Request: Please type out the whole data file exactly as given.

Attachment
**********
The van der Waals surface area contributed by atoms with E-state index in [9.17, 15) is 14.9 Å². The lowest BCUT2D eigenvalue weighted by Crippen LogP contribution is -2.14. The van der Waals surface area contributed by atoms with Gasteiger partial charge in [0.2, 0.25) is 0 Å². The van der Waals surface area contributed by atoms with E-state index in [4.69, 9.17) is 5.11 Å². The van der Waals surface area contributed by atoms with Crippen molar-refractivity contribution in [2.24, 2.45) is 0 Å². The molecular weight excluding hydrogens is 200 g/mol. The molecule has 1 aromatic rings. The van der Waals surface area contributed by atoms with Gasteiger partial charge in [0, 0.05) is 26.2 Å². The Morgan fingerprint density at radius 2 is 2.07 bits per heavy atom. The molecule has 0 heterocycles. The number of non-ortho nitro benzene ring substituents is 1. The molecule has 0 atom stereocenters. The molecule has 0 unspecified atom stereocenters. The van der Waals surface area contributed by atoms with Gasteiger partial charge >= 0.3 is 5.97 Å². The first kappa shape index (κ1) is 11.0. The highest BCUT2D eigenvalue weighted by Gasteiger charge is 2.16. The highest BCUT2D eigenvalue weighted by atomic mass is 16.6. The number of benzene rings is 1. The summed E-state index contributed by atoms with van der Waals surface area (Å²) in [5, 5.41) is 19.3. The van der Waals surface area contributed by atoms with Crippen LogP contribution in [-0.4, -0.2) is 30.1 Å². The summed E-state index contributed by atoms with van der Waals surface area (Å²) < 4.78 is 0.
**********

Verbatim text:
The van der Waals surface area contributed by atoms with E-state index in [9.17, 15) is 14.9 Å². The lowest BCUT2D eigenvalue weighted by Crippen LogP contribution is -2.14. The van der Waals surface area contributed by atoms with Gasteiger partial charge in [0.2, 0.25) is 0 Å². The van der Waals surface area contributed by atoms with E-state index in [4.69, 9.17) is 5.11 Å². The van der Waals surface area contributed by atoms with Crippen molar-refractivity contribution in [2.24, 2.45) is 0 Å². The molecular weight excluding hydrogens is 200 g/mol. The molecule has 1 aromatic rings. The van der Waals surface area contributed by atoms with Gasteiger partial charge in [0, 0.05) is 26.2 Å². The Morgan fingerprint density at radius 2 is 2.07 bits per heavy atom. The molecule has 0 heterocycles. The number of non-ortho nitro benzene ring substituents is 1. The molecule has 0 atom stereocenters. The molecule has 0 unspecified atom stereocenters. The van der Waals surface area contributed by atoms with Gasteiger partial charge >= 0.3 is 5.97 Å². The first kappa shape index (κ1) is 11.0. The highest BCUT2D eigenvalue weighted by Gasteiger charge is 2.16. The highest BCUT2D eigenvalue weighted by atomic mass is 16.6. The number of benzene rings is 1. The summed E-state index contributed by atoms with van der Waals surface area (Å²) in [5, 5.41) is 19.3. The van der Waals surface area contributed by atoms with Crippen LogP contribution in [-0.4, -0.2) is 30.1 Å². The summed E-state index contributed by atoms with van der Waals surface area (Å²) < 4.78 is 0.